UK: Jonathan Cape, out now; US: Harper, out October 8
1969: Bond is sent on a mission to deal with a problematic head of state in Africa.
By chance, two books which I have been looking forward to for some time have both been released this week: Stephen King’s sequel to The Shining, Doctor Sleep; and Solo, William Boyd’s continuation of the 007 mythos. It’s been two years since the last new 007 novel (Jeffrey Deaver’s updating, Carte Blanche, which received a mixed reception), so it’s been five years since there’s been a new mission for the character as created by Ian Fleming. I read Doctor Sleep at the start of August, and can still clearly remember the plot beats and characters; I finished Solo last night and am hard pressed to recall details of either element this morning.
Solo starts well, with its depiction of Bond on his forty-fifth birthday (Boyd chooses to follow the later birthdate for 007, given in You Only Live Twice, rather than tying in with the date which can be inferred from Moonraker – a nitpick probably only of interest to Bond aficionados, but one which means Solo contradicts Charlie Higson’s Young Bond novels). It’s 1969, a point which is hammered home repeatedly, with references to the moon landing, specific movies in the cinema, and the cars which are about to go on sale. And according to Fleming, it’s when Bond should be facing mandatory retirement from the 00 section, something which doesn’t appear to even cross Boyd’s Bond’s mind. There’s a reason why later writers didn’t say too much about Bond’s age!
This is just the first of a number of times where the surface parts of Fleming’s writing are followed, rather than the character he created. Fleming’s Bond could be prone to boredom and reflection; Boyd’s Bond is too busy eying up the local female population. Or having a drink. Or two. Or considerably more. The Evening Standard review lists all the alcohol which 007 consumes during the course of the book, and it’s enough to have most people heading for their local liver unit. Fleming told us a lot about the food Bond ate, but not in the fetishistic detail Boyd provides about every meal – even going so far as to provide a recipe for Bond’s salad dressing!
Once Bond is sent to Africa, after the obligatory flirting with Moneypenny and briefing from M (and for some reason a session with Q Branch and yet another addition to Major Boothroyd’s team – the sort of scene which Skyfall skewered so effectively), Boyd’s love and knowledge of the continent come to the fore, and there are some very strong descriptive passages – Bond’s trek after being separated from his head of station in an ambush is vividly recounted, as is his discovery of starving children. The political dynamics of the continent at that time are brought to life well, reminding me of some of Wilbur Smith’s early books (The Dark Side of the Sun, for example).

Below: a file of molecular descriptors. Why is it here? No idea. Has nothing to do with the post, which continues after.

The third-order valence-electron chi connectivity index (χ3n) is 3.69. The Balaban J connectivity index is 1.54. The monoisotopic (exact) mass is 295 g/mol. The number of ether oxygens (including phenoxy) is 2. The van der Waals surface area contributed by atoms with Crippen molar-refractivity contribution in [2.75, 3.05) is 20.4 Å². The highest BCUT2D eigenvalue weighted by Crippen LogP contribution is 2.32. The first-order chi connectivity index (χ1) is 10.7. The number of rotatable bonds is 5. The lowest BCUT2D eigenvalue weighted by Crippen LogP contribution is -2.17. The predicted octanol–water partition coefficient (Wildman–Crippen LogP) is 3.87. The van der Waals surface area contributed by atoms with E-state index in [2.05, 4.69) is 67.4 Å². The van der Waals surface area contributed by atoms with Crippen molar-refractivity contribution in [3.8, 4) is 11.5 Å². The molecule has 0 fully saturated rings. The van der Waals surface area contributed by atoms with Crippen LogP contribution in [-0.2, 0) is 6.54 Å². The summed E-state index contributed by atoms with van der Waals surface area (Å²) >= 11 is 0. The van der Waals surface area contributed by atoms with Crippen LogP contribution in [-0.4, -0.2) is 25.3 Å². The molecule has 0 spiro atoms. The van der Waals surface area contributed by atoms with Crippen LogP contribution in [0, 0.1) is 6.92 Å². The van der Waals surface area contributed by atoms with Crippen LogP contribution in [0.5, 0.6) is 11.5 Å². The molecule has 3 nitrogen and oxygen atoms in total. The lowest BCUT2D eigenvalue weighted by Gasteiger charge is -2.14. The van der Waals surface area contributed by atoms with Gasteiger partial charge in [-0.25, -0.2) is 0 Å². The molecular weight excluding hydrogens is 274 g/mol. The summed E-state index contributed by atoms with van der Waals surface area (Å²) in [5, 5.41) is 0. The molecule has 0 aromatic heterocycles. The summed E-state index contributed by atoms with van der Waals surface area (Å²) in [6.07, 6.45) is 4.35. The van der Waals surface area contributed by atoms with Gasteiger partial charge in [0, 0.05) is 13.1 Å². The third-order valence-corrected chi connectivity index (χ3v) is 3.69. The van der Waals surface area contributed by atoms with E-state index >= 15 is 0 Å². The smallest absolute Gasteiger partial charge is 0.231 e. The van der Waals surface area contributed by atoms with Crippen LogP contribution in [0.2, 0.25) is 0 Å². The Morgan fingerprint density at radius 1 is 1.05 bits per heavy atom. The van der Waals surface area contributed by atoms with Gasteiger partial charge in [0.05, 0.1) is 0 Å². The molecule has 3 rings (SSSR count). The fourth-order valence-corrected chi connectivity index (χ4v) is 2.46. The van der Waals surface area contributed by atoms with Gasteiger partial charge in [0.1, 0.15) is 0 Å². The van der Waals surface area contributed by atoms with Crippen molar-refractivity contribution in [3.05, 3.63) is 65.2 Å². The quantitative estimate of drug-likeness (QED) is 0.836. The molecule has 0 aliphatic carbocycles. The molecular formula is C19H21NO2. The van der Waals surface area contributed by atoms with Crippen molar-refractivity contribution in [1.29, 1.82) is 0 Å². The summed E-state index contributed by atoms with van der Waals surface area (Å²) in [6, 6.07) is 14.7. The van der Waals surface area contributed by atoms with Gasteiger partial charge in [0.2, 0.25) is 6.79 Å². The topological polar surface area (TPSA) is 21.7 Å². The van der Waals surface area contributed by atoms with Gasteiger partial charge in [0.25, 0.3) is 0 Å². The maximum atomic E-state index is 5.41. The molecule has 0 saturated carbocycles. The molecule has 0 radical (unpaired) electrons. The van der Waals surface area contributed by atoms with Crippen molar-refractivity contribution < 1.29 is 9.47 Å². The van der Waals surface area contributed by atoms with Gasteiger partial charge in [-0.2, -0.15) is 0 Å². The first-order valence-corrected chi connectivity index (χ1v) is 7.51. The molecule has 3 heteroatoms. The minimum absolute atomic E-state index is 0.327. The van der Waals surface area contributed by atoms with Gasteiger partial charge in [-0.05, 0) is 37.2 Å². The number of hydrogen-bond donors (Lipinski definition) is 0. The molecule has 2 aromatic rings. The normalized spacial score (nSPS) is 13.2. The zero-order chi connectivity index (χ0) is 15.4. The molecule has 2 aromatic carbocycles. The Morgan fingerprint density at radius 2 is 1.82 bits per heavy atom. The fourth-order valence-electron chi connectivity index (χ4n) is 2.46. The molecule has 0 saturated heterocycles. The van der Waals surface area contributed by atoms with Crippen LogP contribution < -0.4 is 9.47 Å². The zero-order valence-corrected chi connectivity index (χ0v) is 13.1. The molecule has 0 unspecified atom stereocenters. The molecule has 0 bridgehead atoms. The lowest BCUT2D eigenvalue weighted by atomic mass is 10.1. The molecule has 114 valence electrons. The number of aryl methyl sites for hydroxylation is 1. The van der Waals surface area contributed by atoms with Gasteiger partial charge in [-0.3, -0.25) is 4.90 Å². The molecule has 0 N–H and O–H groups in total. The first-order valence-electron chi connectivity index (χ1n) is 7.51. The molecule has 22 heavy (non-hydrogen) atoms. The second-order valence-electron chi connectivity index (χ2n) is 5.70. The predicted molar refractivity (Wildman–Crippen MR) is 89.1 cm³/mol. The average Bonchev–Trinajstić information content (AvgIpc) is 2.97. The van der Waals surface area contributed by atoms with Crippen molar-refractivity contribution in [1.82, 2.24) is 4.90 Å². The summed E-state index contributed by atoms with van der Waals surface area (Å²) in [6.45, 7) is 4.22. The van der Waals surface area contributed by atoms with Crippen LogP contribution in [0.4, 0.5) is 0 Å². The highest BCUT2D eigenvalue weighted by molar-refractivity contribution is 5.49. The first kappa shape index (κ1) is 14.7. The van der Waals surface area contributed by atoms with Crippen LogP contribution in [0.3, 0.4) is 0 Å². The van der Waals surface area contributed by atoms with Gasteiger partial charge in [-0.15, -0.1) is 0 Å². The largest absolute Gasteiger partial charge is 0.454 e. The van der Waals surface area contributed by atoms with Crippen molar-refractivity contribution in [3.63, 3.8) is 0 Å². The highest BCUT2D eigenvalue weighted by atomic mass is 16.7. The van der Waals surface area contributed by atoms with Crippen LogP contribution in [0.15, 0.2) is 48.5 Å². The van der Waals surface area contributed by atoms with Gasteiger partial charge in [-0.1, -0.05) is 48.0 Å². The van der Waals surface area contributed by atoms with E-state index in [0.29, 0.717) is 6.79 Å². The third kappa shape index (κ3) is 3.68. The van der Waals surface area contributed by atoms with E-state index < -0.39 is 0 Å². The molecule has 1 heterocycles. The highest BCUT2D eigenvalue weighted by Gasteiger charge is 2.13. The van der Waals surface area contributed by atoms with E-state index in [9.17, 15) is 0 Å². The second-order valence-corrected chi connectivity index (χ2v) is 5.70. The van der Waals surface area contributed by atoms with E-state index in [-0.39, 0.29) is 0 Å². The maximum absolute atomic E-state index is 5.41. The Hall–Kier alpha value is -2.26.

The bad guy, Jacobus Breed (whose name kept reminding me of Jacoba Brink, one of the antagonists from the 1981 007 film For Your Eyes Only), has the obligatory disfigurements, although these seem to combine Le Chiffre’s eye problem from the Casino Royale movie with Silva’s facial difficulties as revealed in Skyfall. The physical attributes do little to impress him on the memory, although they do lead to a particularly nasty passage in the final battle between him and 007, once the British agent has decided that he is going to get revenge against Breed and those involved with him. (And it’s very unfortunate that Breed’s method of killing people was apparently used by the terrorists in the Kenyan shopping mall attack, according to today’s newspaper reports.)
The second half of the story was heralded as being something new for 007: going off book, and out for revenge. One has to assume that Licence to Kill (novelised by John Gardner as part of the book line) and Quantum of Solace are just to be ignored? There’s even an argument that Bond has already gone solo in Fleming’s You Only Live Twice when he realises that Dr Shatterhand is really Ernst Stavro Blofeld (the book and the film share the Japanese setting, a couple of characters and little else). Bond travels to the States, where we meet another relative of his old friend Felix Leiter (who seems to have an incredible knowledge of CIA operations for someone who’s been out of the agency for so long), and 007 discovers that – surprise – things aren’t quite as he believed.
The reasoning behind what’s been going on all becomes quite convoluted, as if Boyd wants to let the real world impinge on Fleming’s fantasy world of 007. He seems to have forgotten that Fleming wasn’t writing about the real secret service: he created an agent who was pursued for the first few books by a Russian intelligence service which in reality ceased operating six years before the first book was published, and then was chasing after a megalomaniac who dreamed of world conquest through his super-secret organisation. That Bond doesn’t fit as a chess piece in a dirty world: yes, we know the CIA were… well, let’s just say distinctly not whiter than white during this period, but that sort of realpolitik isn’t Bond’s world. (There are also some distinct resonances in this section with Quantum of Solace, and its use of the CIA, but that film sits uncomfortably with the rest of the canon.)
The plot of Solo works quite well as a period spy thriller; it’s not such a good fit for a Bond story. If Boyd had kept Bond in Africa for the whole tale, I suspect Solo could have been a stronger addition to the 007 tales; as it is, I would rather that we’d had a novel based on the Skyfall script.
Verdict: An underwhelming 007 story. 5/10